I'll never forget the very first time I stood before the Western Wall in the ancient city of Jerusalem. I was seventeen years old and had just finished my first year in college. It was the summer of 1967. I had come to Israel as a volunteer along with thousands of others from around the world who wanted to help Israel in her hour of need.
When I first got to Israel, I was assigned noncombat duty—work on a kibbutz in the Negev. My work detail was picking peaches along with other volunteers from England. I felt that we were serving the country in the way we could help the most. By being on the kibbutz, others, better trained, could be freed for military duty.
Although I had been raised in New York City to be observant and had been bar mitzvah, a few years into my adolescence my religious Jewish roots were left by the wayside. However, this didn't lessen my commitment to my people.
Love for Israel was instilled in me very early in life. Both my mother and father were refugees from Nazi Germany. Both had spent 4.5 years in a concentration camp because they were Jews. Being survivors of the Holocaust, they impressed upon me the need to be proud of my heritage and my people. Along with this pride was a strong identification with the new land that was born the same year as I was—Eretz Yisrael.
Although I had stopped believing in the God of the Covenant, at age 15 I found my sense of Jewishness reinforced. I joined a Zionist organization. My Jewish identity was no longer religious, but nationalistic. And so it was with atheistic eyes that I first beheld the ancient Wailing Wall.
I remember making my way through the narrow winding streets of Jerusalem, wandering through the Arab shops in the marketplace, stepping on soil that had not been in our people's possession for almost 2000 years. Ours had been one of the first groups of noncombat personnel to come into the Old City, only weeks after its capture. A special tour had been set up for the volunteers. As I came out of the maze of streets, I looked up and there, perhaps 200 feet away stood the Wall. There were old men bowing and praying, davening, swaying back and forth. They had already set up a partition between the women and the men. A little box for yarmulkes and prayer shawls was provided for public use.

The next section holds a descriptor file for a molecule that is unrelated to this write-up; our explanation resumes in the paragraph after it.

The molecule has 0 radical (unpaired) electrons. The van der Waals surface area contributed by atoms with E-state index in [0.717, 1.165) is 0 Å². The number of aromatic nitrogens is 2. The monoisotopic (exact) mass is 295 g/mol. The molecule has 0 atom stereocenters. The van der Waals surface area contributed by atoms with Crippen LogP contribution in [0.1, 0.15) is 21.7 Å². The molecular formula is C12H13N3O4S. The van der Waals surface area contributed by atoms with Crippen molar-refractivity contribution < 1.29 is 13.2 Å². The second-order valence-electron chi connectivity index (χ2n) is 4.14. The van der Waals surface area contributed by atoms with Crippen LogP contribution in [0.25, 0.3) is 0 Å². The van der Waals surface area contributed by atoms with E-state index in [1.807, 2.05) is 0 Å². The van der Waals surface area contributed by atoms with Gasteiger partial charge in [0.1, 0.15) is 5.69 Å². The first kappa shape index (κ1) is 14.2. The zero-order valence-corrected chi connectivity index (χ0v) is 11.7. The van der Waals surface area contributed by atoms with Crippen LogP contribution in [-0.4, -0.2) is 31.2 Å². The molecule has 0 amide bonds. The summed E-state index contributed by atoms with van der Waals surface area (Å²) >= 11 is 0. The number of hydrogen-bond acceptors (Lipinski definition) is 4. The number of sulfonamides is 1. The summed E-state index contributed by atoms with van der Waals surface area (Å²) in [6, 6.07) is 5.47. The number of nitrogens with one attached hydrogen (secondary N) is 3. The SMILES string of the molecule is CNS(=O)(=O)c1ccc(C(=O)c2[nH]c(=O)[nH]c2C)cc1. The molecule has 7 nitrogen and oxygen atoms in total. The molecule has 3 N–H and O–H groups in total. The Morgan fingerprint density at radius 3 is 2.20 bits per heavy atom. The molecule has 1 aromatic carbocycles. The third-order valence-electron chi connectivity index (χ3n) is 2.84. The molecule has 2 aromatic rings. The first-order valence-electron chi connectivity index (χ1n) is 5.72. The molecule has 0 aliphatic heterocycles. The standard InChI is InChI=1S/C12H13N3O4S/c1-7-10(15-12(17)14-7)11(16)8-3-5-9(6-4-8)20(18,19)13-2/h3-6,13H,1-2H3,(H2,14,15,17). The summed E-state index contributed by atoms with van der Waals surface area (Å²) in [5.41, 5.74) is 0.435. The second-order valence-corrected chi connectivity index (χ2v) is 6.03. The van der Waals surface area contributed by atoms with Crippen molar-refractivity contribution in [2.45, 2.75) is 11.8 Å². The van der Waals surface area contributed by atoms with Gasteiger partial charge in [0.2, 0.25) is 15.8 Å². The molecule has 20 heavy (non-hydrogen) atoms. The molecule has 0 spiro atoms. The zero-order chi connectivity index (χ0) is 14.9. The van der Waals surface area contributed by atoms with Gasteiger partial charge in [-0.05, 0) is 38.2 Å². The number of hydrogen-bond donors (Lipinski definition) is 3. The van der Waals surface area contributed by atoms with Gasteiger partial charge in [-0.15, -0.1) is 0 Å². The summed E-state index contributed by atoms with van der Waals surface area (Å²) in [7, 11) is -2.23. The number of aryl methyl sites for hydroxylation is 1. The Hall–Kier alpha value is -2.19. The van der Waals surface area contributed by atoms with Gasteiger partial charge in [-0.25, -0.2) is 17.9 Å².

In spite of these twentieth century articles, the Wall retained its rich ancient character. It was then that I had my first truly religious experience. I can't explain it as I'd like, but I felt an overwhelming desire to cry. I approached the Wall. I touched it. I wept at the thought of the thousands upon thousands of Jewish people who had come to this place. I thought of my mother and father, and the suffering they had go through because they were Jews. And then I thought of God, the God of my childhood, the God who made covenant with a man named Abraham and promised us that this would be our land. That day, I left the Wall knowing that I could never be an atheist again.
At the end of that summer, I returned to the United States. I came back a seeker; a seeker after the God of Israel. Thousands of miles of ocean and a continent away, I came to meet that God and His Messiah Jesus. As I rose from my knees after asking Jesus be my Messiah and Lord, I remembered the Western Wall and how I had cried five years earlier. I realized that the God who had touched my heart then had touched my heart once again. Only this time, I Iet Him come in and take my heart, with a commitment to follow Him forever.
As I look back upon my life and how God has shaped it, I realize that trip to Israel and my experience at the Western Wall played a part in my becoming a believer in Jesus. Seeing and experiencing something concrete that represented God's promise reinforced my belief in a God whom I was sure existed. After searching, I not only came to know that He was there, but that He cared. I had finally been able to put my religious and nationalistic feelings together. Israel is not only a place but a people God has set apart for His own purposes:
If I forget you, O Jerusalem,
may my right hand forget its skill.
May my tongue cling to the roof of my mouth
if I do not remember you,
If I do not consider Jerusalem
my highest joy."